CONCERN over “grotty coffee” and fried food was voiced as a bid to open a mobile snack van at a coastal car park was thrown out by councillors.

A planning application to operate the snack bar at a car park next to John Muir Country Park, by Dunbar, was recommended for approval by planning officials but faced opposition from neighbours and the town’s community council.

Objections ranging from the type of food which would be served to smells from cooking and littering were lodged with the local authority.

The snack bar application was for the car park on Shore Road, Belhaven.

Resident Ian Hamilton, whose house is nine metres from the proposed location of the van, told a planning committee meeting in Haddington that it was the wrong site for the unit.

“In my experience, mobile snack vans tend to be in lay-bys or industrial estates,” he said. “I can’t think of one in this type of location in East Lothian.”

Pippa Swan, chairwoman of Dunbar Community Council, said the group was against the snack bar, insisting they were not “nae-sayers”.

She added: “We are absolutely committed to the economic regeneration of Dunbar and want it to be a go-to place but when we viewed this application our hearts sank.

“This is right on the edge of John Muir Country Park, with the Bass Rock and Bridge to Nowhere, iconic sites, in view and right in the middle of it is proposed to put this.”

Mrs Swan referred to a photograph submitted with the application which appeared to show  a working mobile snack unit open for business.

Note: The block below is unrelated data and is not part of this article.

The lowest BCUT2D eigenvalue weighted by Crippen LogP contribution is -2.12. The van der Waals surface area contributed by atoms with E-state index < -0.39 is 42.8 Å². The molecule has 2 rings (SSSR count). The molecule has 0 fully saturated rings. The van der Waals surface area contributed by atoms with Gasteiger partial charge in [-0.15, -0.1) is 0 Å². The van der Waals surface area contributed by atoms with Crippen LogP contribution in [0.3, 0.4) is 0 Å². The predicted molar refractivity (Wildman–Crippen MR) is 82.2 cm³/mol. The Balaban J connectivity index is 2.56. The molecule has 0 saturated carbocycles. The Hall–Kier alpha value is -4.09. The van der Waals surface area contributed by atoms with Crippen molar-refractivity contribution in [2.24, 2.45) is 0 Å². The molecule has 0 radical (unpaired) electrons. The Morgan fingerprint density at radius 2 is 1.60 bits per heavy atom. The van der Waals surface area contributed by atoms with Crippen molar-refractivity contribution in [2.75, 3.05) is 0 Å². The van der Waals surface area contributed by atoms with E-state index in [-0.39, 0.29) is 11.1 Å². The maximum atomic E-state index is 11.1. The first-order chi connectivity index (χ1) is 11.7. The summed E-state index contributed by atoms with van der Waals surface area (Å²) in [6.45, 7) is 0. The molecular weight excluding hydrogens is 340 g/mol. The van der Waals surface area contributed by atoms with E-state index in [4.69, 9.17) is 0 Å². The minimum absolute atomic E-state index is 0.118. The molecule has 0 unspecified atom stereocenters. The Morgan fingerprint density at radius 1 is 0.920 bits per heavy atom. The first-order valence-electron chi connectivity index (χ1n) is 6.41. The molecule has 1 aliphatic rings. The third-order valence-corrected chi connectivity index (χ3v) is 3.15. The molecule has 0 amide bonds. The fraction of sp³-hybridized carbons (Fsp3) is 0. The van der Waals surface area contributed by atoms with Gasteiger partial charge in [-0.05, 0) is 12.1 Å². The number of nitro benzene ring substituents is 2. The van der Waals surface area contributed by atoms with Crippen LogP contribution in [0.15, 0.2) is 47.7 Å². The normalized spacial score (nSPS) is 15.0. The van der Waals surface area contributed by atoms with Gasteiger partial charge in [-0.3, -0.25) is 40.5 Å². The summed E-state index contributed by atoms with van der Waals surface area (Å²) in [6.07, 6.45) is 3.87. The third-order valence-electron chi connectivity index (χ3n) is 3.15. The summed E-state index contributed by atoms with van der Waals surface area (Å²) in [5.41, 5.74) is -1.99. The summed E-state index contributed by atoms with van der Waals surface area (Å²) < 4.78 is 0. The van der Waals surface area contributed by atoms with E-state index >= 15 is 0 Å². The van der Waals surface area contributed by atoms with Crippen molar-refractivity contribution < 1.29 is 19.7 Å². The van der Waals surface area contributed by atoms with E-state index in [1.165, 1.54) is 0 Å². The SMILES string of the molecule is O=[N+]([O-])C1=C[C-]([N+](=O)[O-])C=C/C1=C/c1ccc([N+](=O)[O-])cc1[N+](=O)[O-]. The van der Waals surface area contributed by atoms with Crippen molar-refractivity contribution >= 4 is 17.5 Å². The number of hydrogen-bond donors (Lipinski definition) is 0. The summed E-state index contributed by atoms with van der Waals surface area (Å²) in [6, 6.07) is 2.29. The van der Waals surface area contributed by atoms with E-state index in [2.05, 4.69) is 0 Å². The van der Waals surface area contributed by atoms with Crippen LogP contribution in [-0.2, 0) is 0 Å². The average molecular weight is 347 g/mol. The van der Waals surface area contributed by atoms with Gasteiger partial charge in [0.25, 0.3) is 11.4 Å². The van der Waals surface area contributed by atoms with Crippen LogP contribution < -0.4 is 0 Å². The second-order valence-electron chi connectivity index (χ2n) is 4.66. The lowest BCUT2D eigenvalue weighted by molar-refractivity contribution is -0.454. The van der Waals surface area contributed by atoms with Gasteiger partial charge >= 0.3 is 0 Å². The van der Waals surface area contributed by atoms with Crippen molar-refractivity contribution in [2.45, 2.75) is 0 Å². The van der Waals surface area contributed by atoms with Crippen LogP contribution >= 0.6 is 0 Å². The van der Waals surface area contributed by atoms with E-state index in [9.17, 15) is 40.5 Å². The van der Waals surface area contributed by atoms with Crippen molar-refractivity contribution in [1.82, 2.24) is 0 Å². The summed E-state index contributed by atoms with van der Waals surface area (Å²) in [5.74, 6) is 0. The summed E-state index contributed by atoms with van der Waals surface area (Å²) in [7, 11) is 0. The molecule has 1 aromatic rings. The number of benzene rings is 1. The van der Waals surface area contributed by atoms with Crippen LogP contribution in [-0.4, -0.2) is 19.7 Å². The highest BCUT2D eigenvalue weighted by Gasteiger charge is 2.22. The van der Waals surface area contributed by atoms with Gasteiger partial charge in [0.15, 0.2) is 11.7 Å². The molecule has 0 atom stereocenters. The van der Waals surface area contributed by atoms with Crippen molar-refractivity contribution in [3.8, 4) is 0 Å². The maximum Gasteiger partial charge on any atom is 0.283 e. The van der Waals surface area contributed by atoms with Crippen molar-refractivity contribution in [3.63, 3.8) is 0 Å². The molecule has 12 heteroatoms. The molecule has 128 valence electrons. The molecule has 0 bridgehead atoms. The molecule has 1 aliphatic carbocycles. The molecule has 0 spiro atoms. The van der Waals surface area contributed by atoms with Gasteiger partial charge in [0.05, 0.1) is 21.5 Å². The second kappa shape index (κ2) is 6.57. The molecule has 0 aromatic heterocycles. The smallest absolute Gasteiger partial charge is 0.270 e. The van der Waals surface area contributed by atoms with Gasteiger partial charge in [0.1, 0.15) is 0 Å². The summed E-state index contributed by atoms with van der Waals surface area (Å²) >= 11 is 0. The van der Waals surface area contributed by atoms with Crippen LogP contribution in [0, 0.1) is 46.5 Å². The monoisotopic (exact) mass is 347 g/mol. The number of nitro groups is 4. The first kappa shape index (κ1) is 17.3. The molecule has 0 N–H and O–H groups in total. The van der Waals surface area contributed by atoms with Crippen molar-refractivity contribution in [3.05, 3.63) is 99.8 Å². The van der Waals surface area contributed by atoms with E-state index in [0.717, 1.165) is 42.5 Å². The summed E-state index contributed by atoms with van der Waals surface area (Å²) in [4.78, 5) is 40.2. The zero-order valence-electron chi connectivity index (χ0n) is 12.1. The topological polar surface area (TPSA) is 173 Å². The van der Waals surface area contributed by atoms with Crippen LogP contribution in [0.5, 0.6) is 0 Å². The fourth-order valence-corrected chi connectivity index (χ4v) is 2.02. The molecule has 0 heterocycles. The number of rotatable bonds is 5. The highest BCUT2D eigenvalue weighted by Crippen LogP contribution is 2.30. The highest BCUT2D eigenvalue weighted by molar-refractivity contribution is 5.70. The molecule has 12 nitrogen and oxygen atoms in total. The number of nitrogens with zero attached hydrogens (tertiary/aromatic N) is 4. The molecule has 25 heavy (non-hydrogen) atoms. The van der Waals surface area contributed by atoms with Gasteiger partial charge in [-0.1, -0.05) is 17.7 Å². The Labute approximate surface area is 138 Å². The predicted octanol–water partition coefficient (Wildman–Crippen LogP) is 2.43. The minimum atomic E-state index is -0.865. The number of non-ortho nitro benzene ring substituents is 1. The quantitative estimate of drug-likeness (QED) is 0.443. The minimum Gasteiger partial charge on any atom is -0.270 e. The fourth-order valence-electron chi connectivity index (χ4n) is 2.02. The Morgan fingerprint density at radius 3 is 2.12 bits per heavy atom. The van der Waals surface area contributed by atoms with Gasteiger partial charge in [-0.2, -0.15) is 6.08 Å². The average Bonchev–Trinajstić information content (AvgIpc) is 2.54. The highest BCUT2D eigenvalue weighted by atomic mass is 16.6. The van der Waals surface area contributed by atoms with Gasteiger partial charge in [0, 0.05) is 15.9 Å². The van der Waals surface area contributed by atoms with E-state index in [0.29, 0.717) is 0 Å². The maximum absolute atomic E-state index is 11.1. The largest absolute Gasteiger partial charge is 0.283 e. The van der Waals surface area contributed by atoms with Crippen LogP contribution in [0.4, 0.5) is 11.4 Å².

However, the husband of applicant Angela Cairney, Lawrence Cairney, told the committee that the picture was not the actual snack bar but just a “greasy spoon” which gave planners an idea of its size.

In response, Mrs Swan said: “So we are being asked to comment on something without even knowing what it looks like?

This is about making sure what we put in this special place is special.”

Although planning officers had ruled that the food offered from the proposed snack van was not relevant to any decision, Mrs Swan said the community council did feel it was important and was also concerned about littering.

She added: “This is fried food – fried food that comes in containers and we know this is an issue with litter.”

Councillor Sue Kempson, ward member, also objected to the van being located there.

She said: “This is a beautiful part of the coastline: people come to the area for the peace, for the nature.”

Councillor Kempson said she did not see the appeal of the snack bar, saying: “People will have their grotty coffee from a snack bar. I’m sorry but I have used snack bars and never had decent coffee [from them].”

Not all councillors objected to the proposal. Councillor John Williamson said that while five-star dining might be “food heaven” to some, a burger from a van could be for others.

Councillors, some of whom were unhappy at the proposed location of the snack van and its possible impact on town centre food outlets, voted to reject the snack bar application by six votes to five.